Rome, June 1, 2008.
On the eve of the High Level Conference on World Food Security in Rome, farmers, fisherfolk, indigenous peoples and nongovernmental organisations (NGOs) have declared a People’s State of Emergency.
«Governments and intergovernmental organisations must immediately stop any policies, which lead to violations of the human right to food», says Maryam Rahmanian of CENESTA, Iran. «Free trade policies have seriously damaged the food system over time, leading to the food crisis that we’re facing today». Parallel to the official conference, civil society organisations are holding a five day Forum to voice their demands on how to overcome the crisis.
In their statement, ‘No More Failures as Usual’, 800 organizations from around the world called for a radical shift in agricultural policies building on the capacities of small scale farmers to feed themselves and the populations of their countries. «We see the food emergency as a symptom of larger systemic failures – evictions of local communities, unfettered trade, massive climate change, the promotion of large scale agrofuel production, speculation and the corporate control of the food system», explains Ndougou Fall of the West African farmers organisation ROPPA. «And we see a high risk that the UN agenda is being hijacked by large corporations who want to feed us the same solutions that have been failing for decades, like a so called New Green Revolution in Africa.»
«We reject the call of the World Bank and World Trade Organisation (WTO) for further liberalization of international trade», Alberto Gomez from Mexico of the international peasant movement La Via Campesina adds. «These very policies have flooded our countries with cheap food, undermined our food sovereignty and devastated our abilities to produce food for ourselves. This has led us to complete dependence on the international markets. Now that prices are soaring, we are not able any more to purchase the food from outside.»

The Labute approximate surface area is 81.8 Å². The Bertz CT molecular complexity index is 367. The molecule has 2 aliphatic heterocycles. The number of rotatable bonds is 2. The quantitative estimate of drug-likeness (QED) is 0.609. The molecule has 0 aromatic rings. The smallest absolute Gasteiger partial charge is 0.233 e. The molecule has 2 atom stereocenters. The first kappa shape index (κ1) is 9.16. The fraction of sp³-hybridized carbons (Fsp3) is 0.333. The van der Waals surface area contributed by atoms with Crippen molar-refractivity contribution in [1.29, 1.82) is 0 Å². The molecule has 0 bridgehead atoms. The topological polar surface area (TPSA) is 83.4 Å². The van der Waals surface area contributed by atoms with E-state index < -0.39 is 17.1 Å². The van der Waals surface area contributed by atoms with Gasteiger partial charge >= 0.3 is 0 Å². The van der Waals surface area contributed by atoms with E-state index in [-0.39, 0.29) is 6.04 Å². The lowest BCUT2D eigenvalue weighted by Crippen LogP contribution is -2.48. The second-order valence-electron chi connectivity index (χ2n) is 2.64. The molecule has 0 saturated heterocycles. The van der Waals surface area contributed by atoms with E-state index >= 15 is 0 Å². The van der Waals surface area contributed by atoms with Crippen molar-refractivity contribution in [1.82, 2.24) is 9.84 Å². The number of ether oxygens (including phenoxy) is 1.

Thomas Kocherry an Indian representative of the World Forum of Fisher Peoples (WFFP) explained that the industrial food production model has also transformed fisheries. «Large scale commercial and aquaculture are dangerously close to wiping out the planet’s fisheries, he said. Small scale fisheries not only put food on our plate, they enhance our fishstocks, protect our ecosystems, which safeguard us against disasters.»
«We call on the governments gathering in Rome in the next days, to meet their human rights obligations and to listen to the proposals of the affected people themselves.» Sarojeni Rengam, Pesticide Action Network Asia Pacific, concluded. «Farmers themselves are agricultural experts and they must be in the driver seat of agricultural development. Farmers hold our future in their hands.»
Contacts: Beatrice Gasco (IPC): ++39-349-8466103 and Isabelle Delforge La Vía Campesina): ++39-391610296